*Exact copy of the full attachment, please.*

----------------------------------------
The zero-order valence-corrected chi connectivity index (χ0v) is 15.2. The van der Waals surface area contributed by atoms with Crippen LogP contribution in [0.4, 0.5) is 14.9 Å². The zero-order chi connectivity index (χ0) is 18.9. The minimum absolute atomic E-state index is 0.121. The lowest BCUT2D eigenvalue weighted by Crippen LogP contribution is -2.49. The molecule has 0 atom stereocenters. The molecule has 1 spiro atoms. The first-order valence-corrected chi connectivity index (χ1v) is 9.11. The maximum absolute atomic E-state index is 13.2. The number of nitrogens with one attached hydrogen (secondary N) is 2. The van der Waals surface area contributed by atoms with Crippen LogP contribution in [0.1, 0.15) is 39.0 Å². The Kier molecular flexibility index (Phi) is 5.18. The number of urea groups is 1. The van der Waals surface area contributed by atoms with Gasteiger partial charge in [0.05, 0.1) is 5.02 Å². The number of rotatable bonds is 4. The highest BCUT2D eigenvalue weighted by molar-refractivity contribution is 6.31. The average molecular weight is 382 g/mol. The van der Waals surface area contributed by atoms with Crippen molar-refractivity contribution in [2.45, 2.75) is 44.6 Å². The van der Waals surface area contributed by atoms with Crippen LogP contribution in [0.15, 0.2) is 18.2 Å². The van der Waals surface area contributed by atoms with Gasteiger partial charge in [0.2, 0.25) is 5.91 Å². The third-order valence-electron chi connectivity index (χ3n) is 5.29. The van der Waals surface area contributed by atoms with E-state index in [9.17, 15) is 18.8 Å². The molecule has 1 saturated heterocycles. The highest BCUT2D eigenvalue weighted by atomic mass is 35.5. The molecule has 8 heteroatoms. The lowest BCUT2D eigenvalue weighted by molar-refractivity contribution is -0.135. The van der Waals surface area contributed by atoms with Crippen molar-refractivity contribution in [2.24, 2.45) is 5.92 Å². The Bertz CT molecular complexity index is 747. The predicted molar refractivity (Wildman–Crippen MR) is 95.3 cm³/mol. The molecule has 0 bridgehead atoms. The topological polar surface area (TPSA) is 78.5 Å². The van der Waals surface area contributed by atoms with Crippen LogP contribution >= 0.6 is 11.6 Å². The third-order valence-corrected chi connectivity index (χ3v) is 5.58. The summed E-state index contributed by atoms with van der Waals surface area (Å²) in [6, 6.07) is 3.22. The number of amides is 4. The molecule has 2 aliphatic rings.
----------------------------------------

The zero-order valence-corrected chi connectivity index (χ0v) is 15.2. The van der Waals surface area contributed by atoms with Crippen LogP contribution in [0.4, 0.5) is 14.9 Å². The zero-order chi connectivity index (χ0) is 18.9. The minimum absolute atomic E-state index is 0.121. The lowest BCUT2D eigenvalue weighted by Crippen LogP contribution is -2.49. The molecule has 0 atom stereocenters. The molecule has 1 spiro atoms. The first-order valence-corrected chi connectivity index (χ1v) is 9.11. The maximum absolute atomic E-state index is 13.2. The number of nitrogens with one attached hydrogen (secondary N) is 2. The van der Waals surface area contributed by atoms with Crippen LogP contribution in [0.1, 0.15) is 39.0 Å². The Kier molecular flexibility index (Phi) is 5.18. The number of urea groups is 1. The van der Waals surface area contributed by atoms with Gasteiger partial charge in [0.05, 0.1) is 5.02 Å². The number of rotatable bonds is 4. The highest BCUT2D eigenvalue weighted by molar-refractivity contribution is 6.31. The average molecular weight is 382 g/mol. The van der Waals surface area contributed by atoms with Crippen molar-refractivity contribution in [2.45, 2.75) is 44.6 Å². The van der Waals surface area contributed by atoms with Crippen LogP contribution in [0.15, 0.2) is 18.2 Å². The van der Waals surface area contributed by atoms with Gasteiger partial charge in [0.2, 0.25) is 5.91 Å². The third-order valence-electron chi connectivity index (χ3n) is 5.29. The van der Waals surface area contributed by atoms with E-state index in [9.17, 15) is 18.8 Å². The molecule has 1 saturated heterocycles. The highest BCUT2D eigenvalue weighted by atomic mass is 35.5. The molecule has 8 heteroatoms. The lowest BCUT2D eigenvalue weighted by molar-refractivity contribution is -0.135. The van der Waals surface area contributed by atoms with Crippen molar-refractivity contribution in [2.24, 2.45) is 5.92 Å². The Bertz CT molecular complexity index is 747. The predicted molar refractivity (Wildman–Crippen MR) is 95.3 cm³/mol. The molecule has 0 bridgehead atoms. The topological polar surface area (TPSA) is 78.5 Å². The van der Waals surface area contributed by atoms with Crippen LogP contribution >= 0.6 is 11.6 Å². The third-order valence-corrected chi connectivity index (χ3v) is 5.58. The summed E-state index contributed by atoms with van der Waals surface area (Å²) in [6, 6.07) is 3.22. The number of amides is 4. The molecule has 2 aliphatic rings.